User Authorizations and Privileges
Columns and Tables
All data in SAND databases are stored in the form of tables. Tables are defined as having one or more columns (attributes), and may contain zero or more rows (data records). Columns are assigned to tables using either the CREATE TABLE statement or the ALTER TABLE statement. Rows of data values are inserted into tables using the INSERT statement, and can be changed using UPDATE or DELETE statements.
Every column included in a CREATE TABLE statement must have a domain specification. A column is based upon only one domain, and each distinct value that occurs in the column is stored only once in its associated domain. The domain argument for a particular column may be either a named domain (previously created by the user with a CREATE DOMAIN statement) or a valid SAND CDBMS data type.
The DBA, and users with DBA privileges, can access information about all tables in the database by querying the system table SYSTEM.TABLES. Users without DBA privileges may query the system view PUBLIC.TABLES for information about all the tables they own or on which they possess privileges. Refer to the SAND CDBMS System Tables and Public Views section for more information about system tables and views.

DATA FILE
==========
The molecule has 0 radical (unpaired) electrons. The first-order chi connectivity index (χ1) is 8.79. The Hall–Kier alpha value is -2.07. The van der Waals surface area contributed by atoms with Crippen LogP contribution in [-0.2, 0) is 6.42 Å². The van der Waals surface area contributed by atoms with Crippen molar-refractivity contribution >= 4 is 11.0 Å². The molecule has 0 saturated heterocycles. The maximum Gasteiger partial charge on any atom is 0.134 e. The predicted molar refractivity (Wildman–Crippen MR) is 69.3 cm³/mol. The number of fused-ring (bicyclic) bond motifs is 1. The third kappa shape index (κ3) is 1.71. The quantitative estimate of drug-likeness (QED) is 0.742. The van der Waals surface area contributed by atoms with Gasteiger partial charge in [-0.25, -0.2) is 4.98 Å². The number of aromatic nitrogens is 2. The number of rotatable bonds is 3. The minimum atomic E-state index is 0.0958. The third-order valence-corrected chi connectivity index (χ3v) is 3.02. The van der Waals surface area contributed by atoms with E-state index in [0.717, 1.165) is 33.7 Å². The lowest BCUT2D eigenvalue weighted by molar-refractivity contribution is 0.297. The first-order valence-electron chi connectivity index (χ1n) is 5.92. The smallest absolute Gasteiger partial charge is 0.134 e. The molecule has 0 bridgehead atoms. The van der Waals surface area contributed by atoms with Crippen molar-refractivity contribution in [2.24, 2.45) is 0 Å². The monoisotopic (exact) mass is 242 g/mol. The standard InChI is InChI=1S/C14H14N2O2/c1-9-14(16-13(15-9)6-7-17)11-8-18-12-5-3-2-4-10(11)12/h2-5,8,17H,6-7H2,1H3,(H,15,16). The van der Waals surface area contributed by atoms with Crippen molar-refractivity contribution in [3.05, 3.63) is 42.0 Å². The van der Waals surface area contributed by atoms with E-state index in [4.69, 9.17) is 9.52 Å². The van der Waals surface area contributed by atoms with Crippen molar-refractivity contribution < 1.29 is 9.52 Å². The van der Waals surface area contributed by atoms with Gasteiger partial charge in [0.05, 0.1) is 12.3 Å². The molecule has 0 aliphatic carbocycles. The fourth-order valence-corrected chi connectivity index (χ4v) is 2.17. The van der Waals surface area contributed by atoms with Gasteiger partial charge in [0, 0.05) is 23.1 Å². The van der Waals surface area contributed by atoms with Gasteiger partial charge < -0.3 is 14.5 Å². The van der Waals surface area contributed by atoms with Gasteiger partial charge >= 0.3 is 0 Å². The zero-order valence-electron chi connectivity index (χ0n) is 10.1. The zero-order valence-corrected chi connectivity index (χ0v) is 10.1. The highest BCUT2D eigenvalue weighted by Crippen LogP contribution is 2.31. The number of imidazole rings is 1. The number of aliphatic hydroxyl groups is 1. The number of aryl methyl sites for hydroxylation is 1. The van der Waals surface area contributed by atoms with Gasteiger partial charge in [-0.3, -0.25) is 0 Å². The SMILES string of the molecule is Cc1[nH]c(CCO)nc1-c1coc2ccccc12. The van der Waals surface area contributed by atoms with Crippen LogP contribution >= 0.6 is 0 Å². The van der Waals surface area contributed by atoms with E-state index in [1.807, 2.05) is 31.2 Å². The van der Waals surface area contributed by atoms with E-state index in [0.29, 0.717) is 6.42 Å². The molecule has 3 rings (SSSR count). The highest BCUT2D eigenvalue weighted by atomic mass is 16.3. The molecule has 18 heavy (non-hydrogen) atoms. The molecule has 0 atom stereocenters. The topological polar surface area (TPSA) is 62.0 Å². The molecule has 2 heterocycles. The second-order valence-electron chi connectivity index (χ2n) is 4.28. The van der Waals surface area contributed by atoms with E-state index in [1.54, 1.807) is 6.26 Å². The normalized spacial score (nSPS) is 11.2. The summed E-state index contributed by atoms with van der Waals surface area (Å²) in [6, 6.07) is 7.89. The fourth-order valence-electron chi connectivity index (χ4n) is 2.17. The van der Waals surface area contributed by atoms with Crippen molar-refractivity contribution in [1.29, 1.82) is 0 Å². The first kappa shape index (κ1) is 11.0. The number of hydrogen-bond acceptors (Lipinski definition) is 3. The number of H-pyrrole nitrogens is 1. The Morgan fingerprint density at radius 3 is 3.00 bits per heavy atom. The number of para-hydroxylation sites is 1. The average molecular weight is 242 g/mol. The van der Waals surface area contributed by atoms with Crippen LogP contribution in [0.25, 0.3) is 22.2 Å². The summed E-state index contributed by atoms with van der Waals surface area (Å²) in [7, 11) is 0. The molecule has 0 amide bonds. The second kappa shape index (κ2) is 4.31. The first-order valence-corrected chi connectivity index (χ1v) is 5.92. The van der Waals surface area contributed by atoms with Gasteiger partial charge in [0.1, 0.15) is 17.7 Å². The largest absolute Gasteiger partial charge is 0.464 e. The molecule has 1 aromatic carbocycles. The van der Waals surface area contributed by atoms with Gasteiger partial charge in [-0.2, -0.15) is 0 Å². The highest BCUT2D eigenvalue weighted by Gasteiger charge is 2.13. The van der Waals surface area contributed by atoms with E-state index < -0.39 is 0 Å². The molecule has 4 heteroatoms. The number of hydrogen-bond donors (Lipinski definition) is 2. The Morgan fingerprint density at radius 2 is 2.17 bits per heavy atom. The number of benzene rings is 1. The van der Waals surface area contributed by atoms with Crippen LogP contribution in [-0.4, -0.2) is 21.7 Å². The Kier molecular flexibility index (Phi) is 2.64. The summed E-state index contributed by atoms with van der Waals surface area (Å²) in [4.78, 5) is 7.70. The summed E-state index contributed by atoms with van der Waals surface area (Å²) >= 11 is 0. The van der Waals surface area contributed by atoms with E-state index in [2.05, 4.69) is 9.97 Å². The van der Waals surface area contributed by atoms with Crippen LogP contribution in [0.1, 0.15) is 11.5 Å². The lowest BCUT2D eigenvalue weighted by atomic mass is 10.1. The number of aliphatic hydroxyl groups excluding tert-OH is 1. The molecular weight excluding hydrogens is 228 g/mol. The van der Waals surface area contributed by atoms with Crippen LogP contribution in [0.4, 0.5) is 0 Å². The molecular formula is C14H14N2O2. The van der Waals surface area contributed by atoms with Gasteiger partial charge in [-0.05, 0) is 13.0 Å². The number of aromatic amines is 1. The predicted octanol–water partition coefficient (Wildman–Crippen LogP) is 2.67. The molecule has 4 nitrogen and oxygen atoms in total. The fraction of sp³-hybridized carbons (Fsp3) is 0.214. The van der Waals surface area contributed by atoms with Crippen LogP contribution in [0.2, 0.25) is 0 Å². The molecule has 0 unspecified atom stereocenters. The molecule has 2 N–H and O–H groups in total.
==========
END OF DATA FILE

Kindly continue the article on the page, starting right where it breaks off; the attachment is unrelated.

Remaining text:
Beyond the standard (base) table, there are other possible types of tables in a SAND CDBMS database:
A snapshot table is, essentially, a searchable record of the data in one or more source tables or views from when the snapshot table was created. A snapshot table has characteristics of both a view and a standard table. It is created through a CREATE SNAPSHOT TABLE statement that, like the CREATE VIEW command, specifies a query expression which references one or more tables or views. Unlike a view, however, a snapshot table exists independently of its source tables. Queries executed against a snapshot table are usually processed many times faster than with a comparable view, since joins and other time-consuming computations were already performed at snapshot creation time.
As with a standard table, records in a snapshot table can be updated or removed, and new records can be added. A special type of update (via a REFRESH SNAPSHOT TABLE statement) can refresh the data in the snapshot table if the source tables have been changed. The REFRESH SNAPSHOT TABLE command can also be used to undo all manual changes to the snapshot table, even if the underlying tables have not been modified.
Snapshot tables that are no longer required can be removed through the DROP SNAPSHOT TABLE command.
The user DBA, and users with DBA privileges, can access information about all snapshot tables in the database by querying the system table SYSTEM.TABLES with the following condition in the query’s WHERE clause:
Users without DBA privileges may query the system view PUBLIC.TABLES for information about all the snapshot tables they own or on which they possess privileges.